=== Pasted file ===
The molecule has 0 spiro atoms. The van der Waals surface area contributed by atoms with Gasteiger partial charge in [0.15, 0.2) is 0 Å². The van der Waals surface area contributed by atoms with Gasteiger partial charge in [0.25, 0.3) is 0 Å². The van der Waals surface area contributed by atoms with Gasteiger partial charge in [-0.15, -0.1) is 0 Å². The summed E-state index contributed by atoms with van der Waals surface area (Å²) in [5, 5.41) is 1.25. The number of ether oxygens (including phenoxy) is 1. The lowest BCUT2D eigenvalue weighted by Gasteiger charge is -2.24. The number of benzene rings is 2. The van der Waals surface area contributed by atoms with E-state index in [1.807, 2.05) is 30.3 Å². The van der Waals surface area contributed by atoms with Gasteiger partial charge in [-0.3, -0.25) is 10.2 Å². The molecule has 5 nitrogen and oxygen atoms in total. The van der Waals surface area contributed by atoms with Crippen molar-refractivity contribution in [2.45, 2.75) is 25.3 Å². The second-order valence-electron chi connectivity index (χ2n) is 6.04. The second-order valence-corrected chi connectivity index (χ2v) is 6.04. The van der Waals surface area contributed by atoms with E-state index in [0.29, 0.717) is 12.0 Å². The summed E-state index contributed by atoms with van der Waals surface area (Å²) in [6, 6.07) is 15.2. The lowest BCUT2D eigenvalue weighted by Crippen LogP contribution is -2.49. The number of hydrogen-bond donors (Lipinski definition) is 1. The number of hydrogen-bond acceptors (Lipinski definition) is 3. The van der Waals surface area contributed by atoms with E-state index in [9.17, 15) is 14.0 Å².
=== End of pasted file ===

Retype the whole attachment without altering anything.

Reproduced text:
The molecule has 0 spiro atoms. The van der Waals surface area contributed by atoms with Gasteiger partial charge in [0.15, 0.2) is 0 Å². The van der Waals surface area contributed by atoms with Gasteiger partial charge in [0.25, 0.3) is 0 Å². The van der Waals surface area contributed by atoms with Gasteiger partial charge in [-0.15, -0.1) is 0 Å². The summed E-state index contributed by atoms with van der Waals surface area (Å²) in [5, 5.41) is 1.25. The number of ether oxygens (including phenoxy) is 1. The lowest BCUT2D eigenvalue weighted by Gasteiger charge is -2.24. The number of benzene rings is 2. The van der Waals surface area contributed by atoms with E-state index in [1.807, 2.05) is 30.3 Å². The van der Waals surface area contributed by atoms with Gasteiger partial charge in [-0.3, -0.25) is 10.2 Å². The molecule has 5 nitrogen and oxygen atoms in total. The van der Waals surface area contributed by atoms with Crippen molar-refractivity contribution in [2.45, 2.75) is 25.3 Å². The second-order valence-electron chi connectivity index (χ2n) is 6.04. The second-order valence-corrected chi connectivity index (χ2v) is 6.04. The van der Waals surface area contributed by atoms with E-state index in [0.29, 0.717) is 12.0 Å². The summed E-state index contributed by atoms with van der Waals surface area (Å²) in [6, 6.07) is 15.2. The lowest BCUT2D eigenvalue weighted by Crippen LogP contribution is -2.49. The number of hydrogen-bond donors (Lipinski definition) is 1. The number of hydrogen-bond acceptors (Lipinski definition) is 3. The van der Waals surface area contributed by atoms with E-state index in [9.17, 15) is 14.0 Å².